A Summer 2015 Mathematics A To Z: ansatz
Sue Archer at the Doorway Between Worlds blog recently completed an A to Z challenge. I decided to follow her model and challenge and intend to do a little tour of some mathematical terms through the alphabet. My intent is to focus on some that are interesting terms of art that I feel non-mathematicians never hear. Or that they never hear clearly. Indeed, my first example is one I’m not sure I ever heard clearly described.
I first encountered this term in grad school. I can’t tell you when. I just realized that every couple sessions in differential equations the professor mentioned the ansatz for this problem. By then it felt too late to ask what it was I’d missed. In hindsight I’m not sure the professor ever made it clear. My research suggests the word is still a dialect rather than part of the universal language of mathematicians, and that it isn’t quite precisely defined.
What a mathematician means by the “ansatz” is the collection of ideas that go into solving a problem. This may be an assumption of what the solution should look like. This might be the assumptions of physical or mathematical properties a solution has to have. This might be a listing of properties that a valid solution would have to have. It could be the set of things you judge should be included, or ignored, in constructing a mathematical model of something. In short the ansatz is the set of possibly ad hoc assumptions you have to bring to a topic to make it something answerable. It’s different from the axioms of the field or the postulates for a problem. An axiom or postulate is assumed to be true by definition. The ansatz is a bunch of ideas we suppose are true because they seem likely to bring us to a solution.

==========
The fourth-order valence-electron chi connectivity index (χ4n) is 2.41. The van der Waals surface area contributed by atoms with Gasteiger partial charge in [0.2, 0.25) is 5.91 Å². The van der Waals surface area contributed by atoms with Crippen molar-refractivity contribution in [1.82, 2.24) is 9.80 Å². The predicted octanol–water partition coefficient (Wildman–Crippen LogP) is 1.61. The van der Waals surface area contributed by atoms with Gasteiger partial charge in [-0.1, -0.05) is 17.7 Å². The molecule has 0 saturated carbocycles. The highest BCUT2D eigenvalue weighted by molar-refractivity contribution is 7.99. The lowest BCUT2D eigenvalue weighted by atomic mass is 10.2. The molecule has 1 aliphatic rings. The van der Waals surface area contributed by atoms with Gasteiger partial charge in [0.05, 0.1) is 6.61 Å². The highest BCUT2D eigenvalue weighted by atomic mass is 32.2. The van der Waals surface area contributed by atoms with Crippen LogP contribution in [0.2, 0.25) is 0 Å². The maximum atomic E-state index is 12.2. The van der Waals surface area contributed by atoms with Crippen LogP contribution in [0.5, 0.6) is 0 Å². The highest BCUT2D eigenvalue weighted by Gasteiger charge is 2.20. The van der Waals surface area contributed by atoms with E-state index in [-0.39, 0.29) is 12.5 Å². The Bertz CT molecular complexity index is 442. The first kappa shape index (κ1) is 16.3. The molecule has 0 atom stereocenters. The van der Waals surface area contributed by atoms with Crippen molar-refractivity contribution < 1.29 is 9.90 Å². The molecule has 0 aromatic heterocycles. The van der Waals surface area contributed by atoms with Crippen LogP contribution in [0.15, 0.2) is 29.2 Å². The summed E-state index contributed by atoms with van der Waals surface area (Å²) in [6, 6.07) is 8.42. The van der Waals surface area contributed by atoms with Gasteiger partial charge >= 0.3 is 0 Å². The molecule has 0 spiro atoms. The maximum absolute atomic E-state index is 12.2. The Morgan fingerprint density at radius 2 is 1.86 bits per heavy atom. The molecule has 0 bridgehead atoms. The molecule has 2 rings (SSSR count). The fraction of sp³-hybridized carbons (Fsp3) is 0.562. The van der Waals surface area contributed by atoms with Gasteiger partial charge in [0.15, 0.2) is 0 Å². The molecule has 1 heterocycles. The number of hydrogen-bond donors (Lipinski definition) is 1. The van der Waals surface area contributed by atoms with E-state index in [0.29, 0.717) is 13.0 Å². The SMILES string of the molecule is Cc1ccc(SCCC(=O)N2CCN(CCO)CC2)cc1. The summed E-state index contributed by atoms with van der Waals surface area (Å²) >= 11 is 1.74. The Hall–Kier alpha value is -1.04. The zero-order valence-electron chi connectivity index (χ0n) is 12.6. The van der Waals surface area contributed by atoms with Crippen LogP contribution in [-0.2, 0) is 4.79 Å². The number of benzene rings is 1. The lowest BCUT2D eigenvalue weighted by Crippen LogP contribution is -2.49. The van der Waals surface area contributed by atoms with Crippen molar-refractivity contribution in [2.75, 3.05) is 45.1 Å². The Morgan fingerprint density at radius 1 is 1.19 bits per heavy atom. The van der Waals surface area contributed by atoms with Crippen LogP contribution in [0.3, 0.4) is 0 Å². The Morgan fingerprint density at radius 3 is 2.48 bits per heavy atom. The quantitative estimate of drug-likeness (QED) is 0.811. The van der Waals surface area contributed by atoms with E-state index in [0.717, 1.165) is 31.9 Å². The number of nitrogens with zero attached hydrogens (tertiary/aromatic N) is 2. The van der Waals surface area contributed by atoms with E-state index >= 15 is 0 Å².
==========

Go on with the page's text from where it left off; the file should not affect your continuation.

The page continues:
An ansatz is good for getting an answer. It doesn’t do anything to verify that the answer means anything, though. The ansatz contains assumptions you the mathematician brought to the problem. You need to argue that the assumptions are reasonable, and reflect the actual problem you’re studying. You also should prove that the answer ultimately derived matches the actual behavior of whatever you were studying. Validating a solution can be the hardest part of mathematics, other than all the other parts of mathematics.